SOMALIA IN CRISIS: REFUGEES, ASSASSINATIONS AND NEW CLASHES
Published on 23 Sep 2012 by PressTVGlobalNews
The UN refugee agency said on Friday it was closely following the situation around the Somali port city of Kismayo as thousands of residents fled in anticipation of new clashes.
Al-Shabaab militants repeatedly attack Somalia
Published on 22 Sep 2012 by PressTVGlobalNews
Barely twelve days in office and Somali President Hassan Sheikh Mohamud’s administration has come under great attacks in the capital Mogadishu from remnants of Al-Shabaab militants who continue to show their presence despite being ousted from Mogadishu and other major cities in Somalia by Somali and African Union troops.
On Thursday 14 people, including four journalists were killed shortly after the evening prayers in Mogadishu after two men walked into a popular restaurant opposite the National Theatre and blew themselves up.
Four other journalists were wounded in the Thursday attack. Outgoing Somali Prime Minister Abdiweli Mohamed Ali however says that the latest terror attacks are signs that the Al-Shabaab had lost its grip and was fighting a losing battle.
As a part of boosting the security situation in Mogadishu, African Union has sent Police from Uganda and Nigeria to boost the Somali Police and AU military in the fight against the Al-Shabaab who have been on the back foot in the past year.
Security situation in Mogadishu has deteriorated in the past fortnight with the killing of more than 16 people on Thursday evening including four journalists working for state and independent media in lawless Mogadishu.
Abdulaziz Billow Ali, Press TV, Mogadishu
More Assassinations Threatened Against US-backed Regime in Somalia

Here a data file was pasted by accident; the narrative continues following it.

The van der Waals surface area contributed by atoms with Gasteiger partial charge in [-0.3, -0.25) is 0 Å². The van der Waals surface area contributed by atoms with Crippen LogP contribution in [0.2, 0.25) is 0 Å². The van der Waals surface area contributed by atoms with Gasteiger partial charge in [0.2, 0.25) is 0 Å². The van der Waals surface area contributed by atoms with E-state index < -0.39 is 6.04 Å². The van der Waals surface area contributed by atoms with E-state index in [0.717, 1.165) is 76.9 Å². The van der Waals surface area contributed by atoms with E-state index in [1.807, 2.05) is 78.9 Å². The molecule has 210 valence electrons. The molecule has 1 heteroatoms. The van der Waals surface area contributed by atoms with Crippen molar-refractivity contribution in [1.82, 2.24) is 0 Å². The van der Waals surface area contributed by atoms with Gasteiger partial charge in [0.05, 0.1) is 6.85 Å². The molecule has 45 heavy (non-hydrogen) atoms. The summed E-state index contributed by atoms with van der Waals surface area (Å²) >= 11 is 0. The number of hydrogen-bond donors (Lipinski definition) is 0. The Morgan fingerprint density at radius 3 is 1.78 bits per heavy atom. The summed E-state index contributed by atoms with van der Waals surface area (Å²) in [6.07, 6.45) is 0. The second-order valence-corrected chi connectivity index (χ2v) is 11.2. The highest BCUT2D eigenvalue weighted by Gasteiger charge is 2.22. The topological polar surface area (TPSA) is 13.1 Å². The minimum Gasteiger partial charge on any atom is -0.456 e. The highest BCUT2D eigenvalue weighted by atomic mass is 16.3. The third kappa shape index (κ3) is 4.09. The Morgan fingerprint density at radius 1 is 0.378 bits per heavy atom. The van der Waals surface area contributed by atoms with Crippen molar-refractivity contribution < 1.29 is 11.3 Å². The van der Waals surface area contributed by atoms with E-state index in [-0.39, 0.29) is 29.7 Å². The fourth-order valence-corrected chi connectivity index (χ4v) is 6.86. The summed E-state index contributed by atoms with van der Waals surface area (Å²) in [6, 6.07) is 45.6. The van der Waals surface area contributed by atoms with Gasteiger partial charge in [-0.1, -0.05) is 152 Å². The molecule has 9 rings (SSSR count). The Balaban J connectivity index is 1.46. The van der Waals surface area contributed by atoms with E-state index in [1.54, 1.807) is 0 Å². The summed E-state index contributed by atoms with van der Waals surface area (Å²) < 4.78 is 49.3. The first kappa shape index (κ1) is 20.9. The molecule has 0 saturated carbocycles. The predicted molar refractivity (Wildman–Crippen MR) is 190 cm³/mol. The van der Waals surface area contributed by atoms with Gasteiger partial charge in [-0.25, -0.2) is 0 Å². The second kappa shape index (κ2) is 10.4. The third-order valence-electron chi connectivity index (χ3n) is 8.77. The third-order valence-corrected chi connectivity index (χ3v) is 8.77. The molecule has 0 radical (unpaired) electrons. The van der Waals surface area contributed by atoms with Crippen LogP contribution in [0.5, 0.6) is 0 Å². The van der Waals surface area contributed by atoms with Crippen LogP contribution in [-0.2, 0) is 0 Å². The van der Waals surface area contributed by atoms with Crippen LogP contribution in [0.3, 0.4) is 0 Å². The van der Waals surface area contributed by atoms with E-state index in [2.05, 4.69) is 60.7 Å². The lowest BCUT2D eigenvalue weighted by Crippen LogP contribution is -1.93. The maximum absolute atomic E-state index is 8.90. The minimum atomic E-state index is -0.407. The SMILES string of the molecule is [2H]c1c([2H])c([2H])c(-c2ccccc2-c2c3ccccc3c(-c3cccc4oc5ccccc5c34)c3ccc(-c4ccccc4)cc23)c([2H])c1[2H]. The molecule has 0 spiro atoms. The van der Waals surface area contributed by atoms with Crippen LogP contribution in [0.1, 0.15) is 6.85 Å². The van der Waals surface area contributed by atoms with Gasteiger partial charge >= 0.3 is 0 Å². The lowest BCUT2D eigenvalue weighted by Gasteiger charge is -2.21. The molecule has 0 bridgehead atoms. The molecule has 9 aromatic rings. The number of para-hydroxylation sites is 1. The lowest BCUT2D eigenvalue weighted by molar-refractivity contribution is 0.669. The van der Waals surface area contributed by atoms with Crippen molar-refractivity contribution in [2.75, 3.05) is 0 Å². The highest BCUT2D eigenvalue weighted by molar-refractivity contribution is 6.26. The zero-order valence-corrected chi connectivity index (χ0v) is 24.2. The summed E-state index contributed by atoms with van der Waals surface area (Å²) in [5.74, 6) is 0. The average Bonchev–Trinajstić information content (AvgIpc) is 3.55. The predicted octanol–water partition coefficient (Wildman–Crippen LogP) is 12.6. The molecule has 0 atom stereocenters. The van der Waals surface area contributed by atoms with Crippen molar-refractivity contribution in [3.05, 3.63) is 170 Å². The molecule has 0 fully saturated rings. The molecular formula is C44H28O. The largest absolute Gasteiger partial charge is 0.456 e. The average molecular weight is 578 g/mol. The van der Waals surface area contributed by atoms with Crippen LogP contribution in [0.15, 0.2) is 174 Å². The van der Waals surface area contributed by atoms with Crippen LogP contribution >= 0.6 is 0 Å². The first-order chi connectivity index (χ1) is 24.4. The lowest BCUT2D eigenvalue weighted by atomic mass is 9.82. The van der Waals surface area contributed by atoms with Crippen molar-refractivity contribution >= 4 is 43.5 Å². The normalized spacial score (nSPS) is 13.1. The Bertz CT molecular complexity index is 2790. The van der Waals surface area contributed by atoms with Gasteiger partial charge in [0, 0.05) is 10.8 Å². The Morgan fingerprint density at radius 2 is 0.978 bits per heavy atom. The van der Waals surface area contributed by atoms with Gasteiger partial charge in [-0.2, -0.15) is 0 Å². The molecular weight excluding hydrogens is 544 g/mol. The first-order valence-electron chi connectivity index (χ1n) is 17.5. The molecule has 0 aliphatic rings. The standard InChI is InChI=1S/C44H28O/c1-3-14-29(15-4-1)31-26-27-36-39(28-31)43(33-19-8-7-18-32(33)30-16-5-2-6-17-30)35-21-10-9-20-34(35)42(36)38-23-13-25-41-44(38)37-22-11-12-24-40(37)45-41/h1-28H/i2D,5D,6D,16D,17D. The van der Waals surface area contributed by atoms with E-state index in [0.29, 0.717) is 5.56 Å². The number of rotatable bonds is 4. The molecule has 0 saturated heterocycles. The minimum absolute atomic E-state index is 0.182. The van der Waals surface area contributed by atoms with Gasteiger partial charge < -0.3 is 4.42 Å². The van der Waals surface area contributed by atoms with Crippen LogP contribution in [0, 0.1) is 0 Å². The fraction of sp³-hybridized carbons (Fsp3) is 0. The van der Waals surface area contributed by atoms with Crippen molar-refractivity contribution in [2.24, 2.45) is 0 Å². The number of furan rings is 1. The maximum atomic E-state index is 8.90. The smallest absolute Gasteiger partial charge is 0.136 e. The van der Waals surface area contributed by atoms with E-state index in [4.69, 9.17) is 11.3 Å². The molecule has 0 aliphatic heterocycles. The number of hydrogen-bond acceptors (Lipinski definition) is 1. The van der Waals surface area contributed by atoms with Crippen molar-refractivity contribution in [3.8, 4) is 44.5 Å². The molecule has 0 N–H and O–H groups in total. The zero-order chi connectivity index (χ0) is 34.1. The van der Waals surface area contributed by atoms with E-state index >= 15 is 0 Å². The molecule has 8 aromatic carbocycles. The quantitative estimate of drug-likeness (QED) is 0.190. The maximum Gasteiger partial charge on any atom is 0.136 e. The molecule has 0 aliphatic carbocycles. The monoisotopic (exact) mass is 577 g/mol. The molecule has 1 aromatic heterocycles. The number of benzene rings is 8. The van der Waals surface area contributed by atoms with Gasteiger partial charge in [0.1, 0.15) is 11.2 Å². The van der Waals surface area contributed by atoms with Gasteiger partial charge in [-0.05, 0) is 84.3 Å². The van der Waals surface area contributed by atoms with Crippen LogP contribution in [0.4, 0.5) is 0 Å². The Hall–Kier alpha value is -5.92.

Pan-African News Wire
MOGADISHU – Religious rebels said they shot dead a Somali lawmaker in Mogadishu on Saturday and threatened to kill every legislator in the country.
Gunmen shot dead Mustaf Haji Mohamed outside his home after evening prayers, the latest in a wave of attacks since Somalia’s new assembly elected President Hassan Sheikh Mohamud earlier this month. “How many times had we warned Somalis against joining the infidel government?” Sheikh Abdiasis Abu Musab, spokesman for military operations for the militant group al Shabaab, told Reuters late on Saturday. “Let it be a good lesson for the rest.”
Mohamud’s election was hailed by his supporters and Western powers as a vote for change after more than two decades of violence. The militants were swift to brand the political newcomer a “traitor” who headed a government serving only Western interests. Mohamud was the target of a failed suicide bombing just two days into his new job. “We killed legislator Mustaf and we will kill all Somali MPs and officials one by one,” Musab said. The UN secretary-general’s special envoy to Somalia, Augustine Mahiga, called the shooting a cowardly act that was a “reminder of the challenges faced by the new institutions and administration.”
The appointment of a new, slimmed-down parliament and the first presidential vote came as African troops prepared an assault on al Shabaab’s last stronghold in the south of the country. Al Shabaab drafted in hundreds of fighters from other regions this week to reinforce the port city of Kismayu. The African Union AMISOM force said, however, there were signs of deepening internal rifts within al Shabaab. More than 200 rebels defected near the town of Jowhar, about 80 km (50 miles) from the capital, on Saturday, AMISOM said. “Al Shabaab is divided and being defeated across Somalia,” Brigadier Michael Odonga, the force’s deputy commander, said.